The use of stretching before and after training programmes of competitive & recreational athletes has been historically commonplace. But, are there any benefits from doing so, or have we simply been following blindly?
Warm-ups, which increase blood flow into the involved muscles and elevate muscular temperature, are performed for 5 to 15 minutes before engaging in the main exercise. Performing warm-ups can lower the risk of injuries in the muscles and tendon as well as reduce heavy loads on the heart, which can occur when high intensity exercises are suddenly started.
Stretching is but a subset of the entire warm-up routine. Stretching is most commonly performed to increase the range of motion of joints and is effective for the maintenance and enhancement of exercise performance and flexibility as well as for injury prevention. In addition, stretching during warm-ups provide psychological stability, preparation and confidence for exercise performance as it is often part of a pre-workout routine. However, there have been misconceptions with regards to the use of stretching and in this article, we hope to breakdown and debunk some of these common misconceptions.
1.Does Stretching Reduce Muscle Soreness?
No. There is little to not effect of stretching on muscle soreness after physical activity. In fact, a journal article from the Research Quarterly for Exercise & Sport showed that prolonged intense static stretching might even lead to muscle damage. It is true that stretching does increase blood flow to the targeted muscle which helps in flushing out metabolic waste and reduce soreness (inflammation). However, this increment in blood flow is not significant and other activities such as low intensity running or walking will be better suited in helping with muscle soreness.
2.Does Stretching Reduce the Risk of Injury?
Yes, but exercise specific. Currently, there are mixed results and consensus on the impact of stretching on injury occurrence. However, for studies that have shown positive results, it shows that stretching can reduce the risk of injury by increasing the flexibility of the muscle-tendon unit. This is especially so in exercises and sports that involve high intensity explosive movements such as jumping, sprinting, or quick changes of direction. Other activities such as low to moderate intensities of running, jogging or cycling, and stretching have not been shown to have any impact on the risk of injury.
3.Does Stretching Before Exercise Improve Performance?
Yes and no. Static stretching (holding the muscle at tension) has been shown to diminish muscle strength and power when performed before exercising. Dynamic stretching (active stretching where the muscle and tendons go through the whole range of motion), on the other hand, seems to improve performance and sport-specific range of motion.
So why is stretching still important? Stretching increases our range of motion and flexibility. Some exercises such as long-distance running require much less range of motion in the major joints of propulsion compared with other activities such as ballet dance or gymnastics. In practical terms, the individual must have a sufficient range of motion in their joints before performing their particular exercise adequately. Stretching keeps the muscles flexible, strong, and healthy and we need that flexibility to maintain a range of motion in the joints. Without it, the muscles shorten and become tight. When called upon, they will feel weak and unable to extend fully. This puts us at risk of joint pain, strains, and muscle damage.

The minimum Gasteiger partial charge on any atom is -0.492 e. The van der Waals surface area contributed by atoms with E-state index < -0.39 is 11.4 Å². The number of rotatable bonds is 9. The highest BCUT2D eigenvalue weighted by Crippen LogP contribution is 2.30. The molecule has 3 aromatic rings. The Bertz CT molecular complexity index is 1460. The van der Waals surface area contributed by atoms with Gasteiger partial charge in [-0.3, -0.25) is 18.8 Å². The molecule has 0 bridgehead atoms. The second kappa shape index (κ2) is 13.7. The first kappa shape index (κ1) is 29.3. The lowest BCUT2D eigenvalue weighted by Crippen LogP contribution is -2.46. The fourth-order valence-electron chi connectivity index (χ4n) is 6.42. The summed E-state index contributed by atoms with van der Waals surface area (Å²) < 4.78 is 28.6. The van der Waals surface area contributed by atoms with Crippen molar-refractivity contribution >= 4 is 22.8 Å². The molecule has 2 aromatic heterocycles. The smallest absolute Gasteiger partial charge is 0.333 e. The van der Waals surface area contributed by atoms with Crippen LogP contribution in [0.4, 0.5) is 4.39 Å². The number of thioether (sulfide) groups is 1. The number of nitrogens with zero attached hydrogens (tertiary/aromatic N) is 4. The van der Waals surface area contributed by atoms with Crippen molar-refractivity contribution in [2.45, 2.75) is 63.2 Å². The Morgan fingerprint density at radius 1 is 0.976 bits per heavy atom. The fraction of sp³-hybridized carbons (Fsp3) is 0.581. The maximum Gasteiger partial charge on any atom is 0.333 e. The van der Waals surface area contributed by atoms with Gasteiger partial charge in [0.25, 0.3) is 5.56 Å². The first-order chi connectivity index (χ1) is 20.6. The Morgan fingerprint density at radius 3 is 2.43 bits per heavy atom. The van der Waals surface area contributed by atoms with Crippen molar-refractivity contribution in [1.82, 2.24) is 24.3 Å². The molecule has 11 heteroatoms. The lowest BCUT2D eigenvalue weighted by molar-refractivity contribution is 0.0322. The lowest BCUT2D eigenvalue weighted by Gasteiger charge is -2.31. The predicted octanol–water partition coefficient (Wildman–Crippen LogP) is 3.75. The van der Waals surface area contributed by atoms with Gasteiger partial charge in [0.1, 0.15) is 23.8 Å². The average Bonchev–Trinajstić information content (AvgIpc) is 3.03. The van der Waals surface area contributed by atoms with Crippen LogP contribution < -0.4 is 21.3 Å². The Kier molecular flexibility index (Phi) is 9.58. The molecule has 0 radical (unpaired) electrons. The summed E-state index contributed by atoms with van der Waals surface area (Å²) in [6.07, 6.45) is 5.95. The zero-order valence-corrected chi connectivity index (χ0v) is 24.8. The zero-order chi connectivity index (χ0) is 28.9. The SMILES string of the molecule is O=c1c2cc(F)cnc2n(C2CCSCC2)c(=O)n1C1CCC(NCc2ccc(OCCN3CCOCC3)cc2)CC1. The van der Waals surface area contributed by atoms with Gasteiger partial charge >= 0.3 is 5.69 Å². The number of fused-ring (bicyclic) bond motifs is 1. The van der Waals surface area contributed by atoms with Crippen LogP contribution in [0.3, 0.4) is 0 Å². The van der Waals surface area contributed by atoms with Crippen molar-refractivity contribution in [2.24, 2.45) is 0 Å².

Additionally, low to moderate intensity stretching can be a good form of relaxation and cooling down routine after exercise as it has been shown to improve moods and mental states. Post-exercise stretching also helps to lower your heart rate and relieve some tension in the body before concluding your workout. Stretching is also effective for the treatment and recovery of orthopaedic conditions or injuries, helping with pain management of stiff joints and muscles. It is important to remember that stretching once today will not magically give you perfect flexibility. You have to remain committed to the process and regularly stretch.
So how often should you stretch? How long should you hold a stretch? And how many times should you do each stretch?
A panel of experts convened by the American College of Sports Medicine (ACSM) reviewed a wide range of studies to help answer these questions. Based on the evidence, the panel agreed that:
Healthy adults should do flexibility exercises (stretches, yoga, or tai chi) for all major muscle-tendon groups (neck, shoulders, chest, trunk, lower back, hips, and ankles) at least 2-3 times a week
For optimal results, you should spend a total of 60 seconds on each stretching exercise. If you can hold a particular stretch for 15 seconds, repeating it 3 times would be ideal.
The stretching sensation should feel like your muscles are under tension and not sharp pain. If you feel any sharp pain, please stop immediately and seek medical attention.
Here are some stretches that you can perform before your workout or even at work:
In a Nutshell:
Before exercising, your warm-up routine should only include dynamic stretches, especially so if performing high intensity explosive movements.
Static stretching should only be reserved for sessions that are solely focused on improving flexibility and range of motion.
Stretching to reduce muscle soreness is ineffective and one should consider performing a low intensity workout instead to flush out waste metabolites to reduce muscle inflammation.